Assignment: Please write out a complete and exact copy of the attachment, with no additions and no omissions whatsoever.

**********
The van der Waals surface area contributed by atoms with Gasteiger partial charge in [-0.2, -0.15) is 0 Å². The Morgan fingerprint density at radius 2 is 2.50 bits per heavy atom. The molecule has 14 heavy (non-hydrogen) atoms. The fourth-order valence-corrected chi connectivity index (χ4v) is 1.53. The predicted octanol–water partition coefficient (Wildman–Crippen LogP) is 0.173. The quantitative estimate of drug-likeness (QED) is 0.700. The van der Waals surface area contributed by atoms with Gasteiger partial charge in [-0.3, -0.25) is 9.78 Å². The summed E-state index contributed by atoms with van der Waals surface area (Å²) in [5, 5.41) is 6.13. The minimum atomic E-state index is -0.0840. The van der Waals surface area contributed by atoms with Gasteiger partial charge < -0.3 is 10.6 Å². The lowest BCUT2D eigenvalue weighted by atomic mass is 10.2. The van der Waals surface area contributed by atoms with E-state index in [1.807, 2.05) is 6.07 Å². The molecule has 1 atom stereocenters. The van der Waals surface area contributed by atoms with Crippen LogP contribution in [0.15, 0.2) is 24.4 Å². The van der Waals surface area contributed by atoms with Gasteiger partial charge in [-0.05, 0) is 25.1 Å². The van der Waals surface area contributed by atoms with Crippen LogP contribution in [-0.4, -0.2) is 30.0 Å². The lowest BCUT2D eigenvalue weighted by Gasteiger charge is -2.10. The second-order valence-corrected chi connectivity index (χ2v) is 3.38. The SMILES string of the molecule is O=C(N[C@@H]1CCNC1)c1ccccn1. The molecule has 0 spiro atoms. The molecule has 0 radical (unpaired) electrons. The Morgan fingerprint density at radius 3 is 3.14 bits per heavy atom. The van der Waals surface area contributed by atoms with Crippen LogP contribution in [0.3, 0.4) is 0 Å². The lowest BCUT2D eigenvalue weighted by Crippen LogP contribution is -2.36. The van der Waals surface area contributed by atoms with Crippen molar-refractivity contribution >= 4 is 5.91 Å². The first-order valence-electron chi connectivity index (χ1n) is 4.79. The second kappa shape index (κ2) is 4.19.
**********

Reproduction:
The van der Waals surface area contributed by atoms with Gasteiger partial charge in [-0.2, -0.15) is 0 Å². The Morgan fingerprint density at radius 2 is 2.50 bits per heavy atom. The molecule has 14 heavy (non-hydrogen) atoms. The fourth-order valence-corrected chi connectivity index (χ4v) is 1.53. The predicted octanol–water partition coefficient (Wildman–Crippen LogP) is 0.173. The quantitative estimate of drug-likeness (QED) is 0.700. The van der Waals surface area contributed by atoms with Gasteiger partial charge in [-0.3, -0.25) is 9.78 Å². The summed E-state index contributed by atoms with van der Waals surface area (Å²) in [5, 5.41) is 6.13. The minimum atomic E-state index is -0.0840. The van der Waals surface area contributed by atoms with Gasteiger partial charge < -0.3 is 10.6 Å². The lowest BCUT2D eigenvalue weighted by atomic mass is 10.2. The van der Waals surface area contributed by atoms with E-state index in [1.807, 2.05) is 6.07 Å². The molecule has 1 atom stereocenters. The van der Waals surface area contributed by atoms with Crippen LogP contribution in [0.15, 0.2) is 24.4 Å². The van der Waals surface area contributed by atoms with Gasteiger partial charge in [-0.05, 0) is 25.1 Å². The van der Waals surface area contributed by atoms with Crippen LogP contribution in [-0.4, -0.2) is 30.0 Å². The lowest BCUT2D eigenvalue weighted by Gasteiger charge is -2.10. The second-order valence-corrected chi connectivity index (χ2v) is 3.38. The SMILES string of the molecule is O=C(N[C@@H]1CCNC1)c1ccccn1. The molecule has 0 spiro atoms. The molecule has 0 radical (unpaired) electrons. The Morgan fingerprint density at radius 3 is 3.14 bits per heavy atom. The van der Waals surface area contributed by atoms with Crippen LogP contribution in [0.3, 0.4) is 0 Å². The lowest BCUT2D eigenvalue weighted by Crippen LogP contribution is -2.36. The van der Waals surface area contributed by atoms with Crippen molar-refractivity contribution >= 4 is 5.91 Å². The first-order valence-electron chi connectivity index (χ1n) is 4.79. The second kappa shape index (κ2) is 4.19.